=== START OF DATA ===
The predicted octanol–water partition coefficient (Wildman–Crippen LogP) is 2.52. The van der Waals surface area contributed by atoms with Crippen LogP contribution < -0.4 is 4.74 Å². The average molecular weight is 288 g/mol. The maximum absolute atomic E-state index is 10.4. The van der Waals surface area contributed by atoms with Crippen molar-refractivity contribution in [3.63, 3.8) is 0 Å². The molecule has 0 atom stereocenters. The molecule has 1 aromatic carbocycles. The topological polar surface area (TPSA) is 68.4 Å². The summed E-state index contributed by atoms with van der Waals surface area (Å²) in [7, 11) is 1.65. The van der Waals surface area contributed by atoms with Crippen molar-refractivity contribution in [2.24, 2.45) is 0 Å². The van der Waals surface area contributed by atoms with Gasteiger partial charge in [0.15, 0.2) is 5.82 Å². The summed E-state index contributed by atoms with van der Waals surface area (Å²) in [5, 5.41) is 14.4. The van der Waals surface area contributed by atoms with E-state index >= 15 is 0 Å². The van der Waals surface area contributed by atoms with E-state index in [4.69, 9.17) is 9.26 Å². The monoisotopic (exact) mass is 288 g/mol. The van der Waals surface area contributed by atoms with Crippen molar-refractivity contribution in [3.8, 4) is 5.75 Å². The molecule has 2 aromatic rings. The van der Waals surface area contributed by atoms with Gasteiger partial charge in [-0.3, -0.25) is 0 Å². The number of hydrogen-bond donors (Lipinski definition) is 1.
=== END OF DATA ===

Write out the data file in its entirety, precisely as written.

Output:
The predicted octanol–water partition coefficient (Wildman–Crippen LogP) is 2.52. The van der Waals surface area contributed by atoms with Crippen LogP contribution < -0.4 is 4.74 Å². The average molecular weight is 288 g/mol. The maximum absolute atomic E-state index is 10.4. The van der Waals surface area contributed by atoms with Crippen molar-refractivity contribution in [3.63, 3.8) is 0 Å². The molecule has 0 atom stereocenters. The molecule has 1 aromatic carbocycles. The topological polar surface area (TPSA) is 68.4 Å². The summed E-state index contributed by atoms with van der Waals surface area (Å²) in [7, 11) is 1.65. The van der Waals surface area contributed by atoms with Crippen molar-refractivity contribution in [2.24, 2.45) is 0 Å². The van der Waals surface area contributed by atoms with Gasteiger partial charge in [0.15, 0.2) is 5.82 Å². The summed E-state index contributed by atoms with van der Waals surface area (Å²) in [5, 5.41) is 14.4. The van der Waals surface area contributed by atoms with E-state index >= 15 is 0 Å². The van der Waals surface area contributed by atoms with E-state index in [4.69, 9.17) is 9.26 Å². The monoisotopic (exact) mass is 288 g/mol. The van der Waals surface area contributed by atoms with Crippen molar-refractivity contribution in [3.8, 4) is 5.75 Å². The molecule has 2 aromatic rings. The van der Waals surface area contributed by atoms with Gasteiger partial charge in [-0.3, -0.25) is 0 Å². The number of hydrogen-bond donors (Lipinski definition) is 1.